Updated: 3 days ago
Spoilers do not exist in this dojo! Do they? No, sensei!
That’s right, this is a spoiler-free review for Season 3 of Cobra Kai, the Karate Kid reboot series, which dropped New Year’s Day on Netflix.
The 35-year-old rivalry between Daniel LaRusso and Johnny Lawrence rages on as the two karate frenemies try to lead their students down the right path while also grappling with the devastating consequences of Season 2’s frenzied finale. But will the third season finally see them unite against a common enemy?
What started as a YouTube Red original series and quickly grew in popularity before getting picked up by Netflix, Cobra Kai does a remarkable job of showing that 21st Century conflicts aren’t as black-and-white as they appeared in the 80s. Indeed, one of the show’s central themes seems to be that there are two sides to every story. And sometimes more!
One of the best things about Cobra Kai is that it has something for everyone – old fans, new fans, adults, teens, people who grew up with The Karate Kid. I fall into the latter category – the original Karate Kid movies are some of my favorite and most personal films. (Well, really just the first two – I like to pretend Part III never happened.) I’ve watched Cobra Kai since the very beginning when it first premiered on YouTube Red and was excited to learn that it had been acquired by Netflix in early 2020. Suffice it to say that I was hyped for the third season and, after a lengthy wait, I’m happy to say it did not disappoint.
Initially slated to release on January 8, Netflix seemingly followed the Cobra Kai mantra by – in a surprise attack – unexpectedly bumping the release date up by a week. Strike first, strike hard, no mercy! And indeed, Season 3 did not show mercy.
As wise Mr. Miyagi once said, life is all about balance – and Season 3 does an excellent job of balancing all of the humor, nostalgia, teen melodrama, and karate action we’ve come to expect from Cobra Kai. However, perhaps more than any previous season, it also packs some seriously heavy emotional punches. I’m talking straight to the gut.
One thing Cobra Kai has always been great about is honoring the legendary figure of Mr. Miyagi, played in the original films by Noriyuki “Pat” Morita. Miyagi has always been the heart and soul of The Karate Kid series, and his legacy undoubtedly lives on in Cobra Kai. Even though both Pat Morita and the character of Miyagi have sadly passed away, their presence is always felt.
In one of the season’s most emotional and cathartic scenes, Daniel-san comes to know his old friend and teacher in a truly powerful way which is sure to bring anyone with a heart to tears. It’s also pointed out, quite poetically, that Daniel is now the same age Miyagi was when they first met in 1984’s The Karate Kid. Daniel makes a salient point that, as a kid, he always thought Miyagi had all the answers, that he had life figured out. And now that Daniel is that same age, he feels lost, and as if he knows nothing. This feeling of inadequacy, I think, speaks to a universal truth – one that certainly resonated with me. And I’m sure many others can relate to this, too, particularly now, in these uncertain times. It’s okay not to have all the answers. Everyone is figuring out life, even those we look up to when we’re young. It was a poignant moment, beautifully written, and brilliantly acted by Ralph Macchio and his scene partner, whose identity I will not spoil for you!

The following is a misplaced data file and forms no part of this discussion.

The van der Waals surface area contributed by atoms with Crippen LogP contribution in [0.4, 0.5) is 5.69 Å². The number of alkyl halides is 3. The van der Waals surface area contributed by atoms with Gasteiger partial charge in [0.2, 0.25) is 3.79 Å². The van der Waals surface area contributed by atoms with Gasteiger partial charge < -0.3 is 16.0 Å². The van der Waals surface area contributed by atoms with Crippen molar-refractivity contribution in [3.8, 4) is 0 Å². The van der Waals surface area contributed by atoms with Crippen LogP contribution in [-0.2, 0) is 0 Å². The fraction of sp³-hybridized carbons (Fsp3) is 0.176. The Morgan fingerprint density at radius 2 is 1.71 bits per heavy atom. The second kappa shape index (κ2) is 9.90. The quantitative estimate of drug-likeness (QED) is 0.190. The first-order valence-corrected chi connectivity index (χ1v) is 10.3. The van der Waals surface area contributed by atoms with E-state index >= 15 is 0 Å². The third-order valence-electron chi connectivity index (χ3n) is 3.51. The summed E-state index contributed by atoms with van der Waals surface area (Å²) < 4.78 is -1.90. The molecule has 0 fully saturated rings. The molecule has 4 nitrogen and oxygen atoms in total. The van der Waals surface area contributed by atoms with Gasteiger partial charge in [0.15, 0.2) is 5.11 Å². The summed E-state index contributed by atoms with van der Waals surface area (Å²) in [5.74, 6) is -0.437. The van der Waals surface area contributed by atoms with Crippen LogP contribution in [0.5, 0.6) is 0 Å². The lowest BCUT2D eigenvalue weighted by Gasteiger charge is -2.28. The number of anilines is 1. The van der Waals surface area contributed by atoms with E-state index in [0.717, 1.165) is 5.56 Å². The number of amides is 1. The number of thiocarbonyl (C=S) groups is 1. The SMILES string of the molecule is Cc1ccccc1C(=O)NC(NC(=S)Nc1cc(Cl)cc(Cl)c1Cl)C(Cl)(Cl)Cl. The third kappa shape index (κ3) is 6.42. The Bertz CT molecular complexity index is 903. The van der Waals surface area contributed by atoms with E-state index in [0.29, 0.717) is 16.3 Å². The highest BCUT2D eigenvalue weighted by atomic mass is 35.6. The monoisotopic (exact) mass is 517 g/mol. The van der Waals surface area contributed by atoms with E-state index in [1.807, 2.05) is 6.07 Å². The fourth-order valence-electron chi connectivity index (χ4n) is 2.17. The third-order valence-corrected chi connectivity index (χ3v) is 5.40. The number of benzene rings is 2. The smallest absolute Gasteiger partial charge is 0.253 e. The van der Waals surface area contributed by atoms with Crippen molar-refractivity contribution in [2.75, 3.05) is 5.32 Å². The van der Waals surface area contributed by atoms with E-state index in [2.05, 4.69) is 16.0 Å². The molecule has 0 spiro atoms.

William Zabka is excellent as ever, as the down-on-his-luck Johnny Lawrence, trying ever so hard to do the right thing, turn his life around, and reconnect with his estranged son, Robby. Zabka particularly shines in his scenes with Miguel (Xolo Maridueña), as he tries to help rehabilitate Miguel after his crippling accident at the end of Season 2. Whenever Zabka and Maridueña share the screen, their bond is palpable – the two actors bring something special out of one another, nicely mirroring the relationship between their characters.
I was lucky enough to meet both Ralph Macchio and William Zabka in 2019 at DragonCon (they happily signed my All-Valley Karate Championship poster) and I can tell you that both actors are as likable and charming in real life as they are on the show.
If I had to pick a couple of bones with the season, it would be with the pacing. It started off a little slow, and for the first couple of episodes, it felt like not much was happening to advance the plot. But around the fourth episode – particularly when Daniel takes a certain trip – things pick up, and they do not let up until the end! There was also a bit of rushed character development, specifically regarding the character of Hawk (aka Eli). He makes a rather momentous decision with very little build-up, and I thought they would have arrived at the moment a little more naturally. The moment just didn’t feel earned.
But those are relatively minor gripes in the grand scheme of the season. Overall, Season 3 was more than worth the wait and delivered on everything I wanted. (FYI – I’d suggest brushing up on your Karate Kid Part II before checking out the new season.) Cobra Kai is really an amazing balancing act of a show, mixing the modern with the nostalgic, the old school with the new school, and showing a much more nuanced, layered side to the story. Season 3 might just be my favorite season yet – it continues to explore these themes and ideas, and oh man, the way it ends… Let’s just say I can’t wait for Season 4!